Putting my app on a diet: Android App Bundle to the rescue.

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Putting my app on a diet: Android App Bundle to the rescue.

Published on Jun 02, 2018 by Christoph Wiesner

Google introduced Android App Bundle at IO this year. As there are already a few articles about the bundle system itself I just want to share my experience applying it to my side-project Visual Timer.

When I started building the app in 2016 I went for realm-java to easily store data. It is a known “issue” that realm adds up to 4 MB to your APK by adding different native libraries. This also applied to my rather minimalistic timer app which ended up with an APK size of 7.2 MB.

Realm taking 76% of the APK size
Realm taking 76% of the APK size

Aiming to build a minimalistic, yet useful app it somehow hurts to ship a bloated APK to users. Additionally, it is proven that app-size has a direct impact on install-rates as shown by Google several times. This, I think, is especially crucial in my use case as nobody wants to install a simple timer app that takes up a lot of download traffic and disk space.

There is a proposed solution from Realm to minimize that “overhead” by building split-APKs (building multiple APKs each tailored to a specific hardware/resource configuration). This is rather tedious to handle when it comes to releases, therefore I stuck with the (single) universal APK.

In order to reduce the APK size a bit_,_ I applied a resource config filter on languages to only ship the supported language files and omit any unnecessary resources. This is done by a configuration setting in the app’s _build.gradle_ file:

android {defaultConfig {...resConfigs "en", "de", "fr", "ru", "vi", "pt-rBR", "it", ...... }}

This reduced the APK by roughly 200kb, which isn’t much but if you put Realm aside it would be nearly 10% saving though. Definitely a low-hanging fruit for a universal APK. But this step could soon be unnecessary when using App Bundle.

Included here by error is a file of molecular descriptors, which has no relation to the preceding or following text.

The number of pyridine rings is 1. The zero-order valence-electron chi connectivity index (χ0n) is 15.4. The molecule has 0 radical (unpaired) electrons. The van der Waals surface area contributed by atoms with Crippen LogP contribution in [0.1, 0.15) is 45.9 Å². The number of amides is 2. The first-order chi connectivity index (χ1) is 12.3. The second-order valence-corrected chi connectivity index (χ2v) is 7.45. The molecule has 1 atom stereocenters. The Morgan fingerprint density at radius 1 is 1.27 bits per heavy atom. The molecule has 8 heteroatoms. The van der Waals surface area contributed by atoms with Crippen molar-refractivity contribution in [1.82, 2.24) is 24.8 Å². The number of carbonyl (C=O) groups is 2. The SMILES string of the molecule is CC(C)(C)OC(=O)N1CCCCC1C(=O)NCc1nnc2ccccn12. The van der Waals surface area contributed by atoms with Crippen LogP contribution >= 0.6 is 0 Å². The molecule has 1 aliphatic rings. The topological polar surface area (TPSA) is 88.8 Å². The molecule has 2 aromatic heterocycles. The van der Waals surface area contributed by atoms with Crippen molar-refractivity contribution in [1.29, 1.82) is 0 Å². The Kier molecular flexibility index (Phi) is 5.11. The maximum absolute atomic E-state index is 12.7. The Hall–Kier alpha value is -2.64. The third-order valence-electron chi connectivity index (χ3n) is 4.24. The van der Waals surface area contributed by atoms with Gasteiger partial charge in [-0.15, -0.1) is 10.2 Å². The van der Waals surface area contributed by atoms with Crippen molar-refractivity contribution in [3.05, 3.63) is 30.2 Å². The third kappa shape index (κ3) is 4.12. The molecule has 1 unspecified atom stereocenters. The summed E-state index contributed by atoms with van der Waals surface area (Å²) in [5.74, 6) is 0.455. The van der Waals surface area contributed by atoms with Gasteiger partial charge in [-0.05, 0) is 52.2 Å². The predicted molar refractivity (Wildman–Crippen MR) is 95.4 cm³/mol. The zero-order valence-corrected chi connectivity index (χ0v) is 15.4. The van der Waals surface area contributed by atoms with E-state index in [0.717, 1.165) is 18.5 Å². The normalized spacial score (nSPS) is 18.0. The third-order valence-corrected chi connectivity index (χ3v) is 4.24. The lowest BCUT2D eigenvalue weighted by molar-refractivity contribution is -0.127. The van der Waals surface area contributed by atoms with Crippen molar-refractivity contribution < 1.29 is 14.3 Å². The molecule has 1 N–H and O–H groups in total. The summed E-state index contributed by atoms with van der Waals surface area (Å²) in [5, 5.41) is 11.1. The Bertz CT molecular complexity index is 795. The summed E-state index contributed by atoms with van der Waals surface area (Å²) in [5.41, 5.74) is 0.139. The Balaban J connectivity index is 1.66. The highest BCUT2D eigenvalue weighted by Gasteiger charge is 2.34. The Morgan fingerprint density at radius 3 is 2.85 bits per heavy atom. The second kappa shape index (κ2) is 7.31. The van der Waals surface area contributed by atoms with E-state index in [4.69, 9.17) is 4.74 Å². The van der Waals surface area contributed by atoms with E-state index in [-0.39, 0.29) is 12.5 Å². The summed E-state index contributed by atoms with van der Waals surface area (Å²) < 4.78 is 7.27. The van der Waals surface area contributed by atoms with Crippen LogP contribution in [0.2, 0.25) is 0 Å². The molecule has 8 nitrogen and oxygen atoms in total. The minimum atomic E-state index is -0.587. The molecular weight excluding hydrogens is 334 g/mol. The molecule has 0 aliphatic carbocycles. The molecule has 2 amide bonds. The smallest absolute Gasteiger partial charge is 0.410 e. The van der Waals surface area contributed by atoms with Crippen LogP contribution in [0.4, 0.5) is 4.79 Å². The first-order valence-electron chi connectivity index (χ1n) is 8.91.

Android App Bundle to the rescue (almost)

With that, it was quite good to hear that this situation can be improved by using the Android App Bundle. Building an Android App Bundle is done pretty easily without changing code inside the app.

You just need to update your Android Gradle Plugin to the latest canary version (if you build your app with Android Studio you should also upgrade that as well). Having that in place it is just a few clicks to produce the App Bundle.

After uploading the Bundle to the Play Store I was eager to see how much it could save in my case. Without further ado here’s the banner I saw:

Size saving after uploading the App Bundle
Size saving after uploading the App Bundle

I was already expecting a huge benefit but still was happy about the number. It was around 2–3 MB depending on the configuration of the phone.
The App Bundle system is still in the Alpha state. It is not recommended to be used for production apps. But the size-savings were too tempting for me and I did a staged rollout with the App Bundle. I wasn’t expecting any bigger issues and tested with Emulator and 2 other phones. images/ After some time in the staged rollout, I had to face an issue tough.

Stacktrace: Missing Library for Realm
Stacktrace: Missing Library for Realm

There were only two users affected by it but keeping in mind that it was a staged rollout it still was a major issue as the app would not work at all for the affected users.

After a short research, it turned out thaimages/m not the only one who has issues with Realm in that case. It’s currently not clear to me if the App Bundle system is producing this issue or the Realm library is not providing the native libs for all configurations. It could be that the app is now shipped to configurations that are not supported by Realm and would not be able to install it with a universal APK. This needs still some further investigation.

Bottom Line

The App Bundle system is definitely a good tool to reduce app-sizes and eases the process of delivering a “tailored” app to the users.

To see that this is even (or especially) beneficial for small apps is good learning here and should encourage many developers to adopt this new capability. I’m looking forward to using it in production once the Realm-issue is resolved.

Let me know if you have further questions!